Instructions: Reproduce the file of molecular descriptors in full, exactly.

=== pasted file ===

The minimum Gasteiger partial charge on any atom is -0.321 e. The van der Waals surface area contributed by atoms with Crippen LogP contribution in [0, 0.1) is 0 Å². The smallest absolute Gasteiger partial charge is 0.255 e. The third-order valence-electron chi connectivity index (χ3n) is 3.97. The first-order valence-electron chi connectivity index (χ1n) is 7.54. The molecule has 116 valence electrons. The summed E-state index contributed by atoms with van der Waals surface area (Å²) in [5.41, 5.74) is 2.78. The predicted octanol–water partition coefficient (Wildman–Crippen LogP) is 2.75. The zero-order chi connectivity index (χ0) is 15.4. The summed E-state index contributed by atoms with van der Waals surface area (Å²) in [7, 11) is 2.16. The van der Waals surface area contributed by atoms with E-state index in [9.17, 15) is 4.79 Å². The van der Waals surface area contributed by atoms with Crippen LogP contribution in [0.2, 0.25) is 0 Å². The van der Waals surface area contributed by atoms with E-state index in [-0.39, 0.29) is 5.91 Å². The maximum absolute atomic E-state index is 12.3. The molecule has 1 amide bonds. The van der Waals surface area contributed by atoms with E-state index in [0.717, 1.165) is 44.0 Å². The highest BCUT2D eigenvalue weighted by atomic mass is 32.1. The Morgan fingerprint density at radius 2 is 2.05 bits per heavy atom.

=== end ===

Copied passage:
The minimum Gasteiger partial charge on any atom is -0.321 e. The van der Waals surface area contributed by atoms with Crippen LogP contribution in [0, 0.1) is 0 Å². The smallest absolute Gasteiger partial charge is 0.255 e. The third-order valence-electron chi connectivity index (χ3n) is 3.97. The first-order valence-electron chi connectivity index (χ1n) is 7.54. The molecule has 116 valence electrons. The summed E-state index contributed by atoms with van der Waals surface area (Å²) in [5.41, 5.74) is 2.78. The predicted octanol–water partition coefficient (Wildman–Crippen LogP) is 2.75. The zero-order chi connectivity index (χ0) is 15.4. The summed E-state index contributed by atoms with van der Waals surface area (Å²) in [7, 11) is 2.16. The van der Waals surface area contributed by atoms with E-state index in [9.17, 15) is 4.79 Å². The van der Waals surface area contributed by atoms with Crippen LogP contribution in [0.2, 0.25) is 0 Å². The van der Waals surface area contributed by atoms with E-state index in [-0.39, 0.29) is 5.91 Å². The maximum absolute atomic E-state index is 12.3. The molecule has 1 amide bonds. The van der Waals surface area contributed by atoms with E-state index in [0.717, 1.165) is 44.0 Å². The highest BCUT2D eigenvalue weighted by atomic mass is 32.1. The Morgan fingerprint density at radius 2 is 2.05 bits per heavy atom.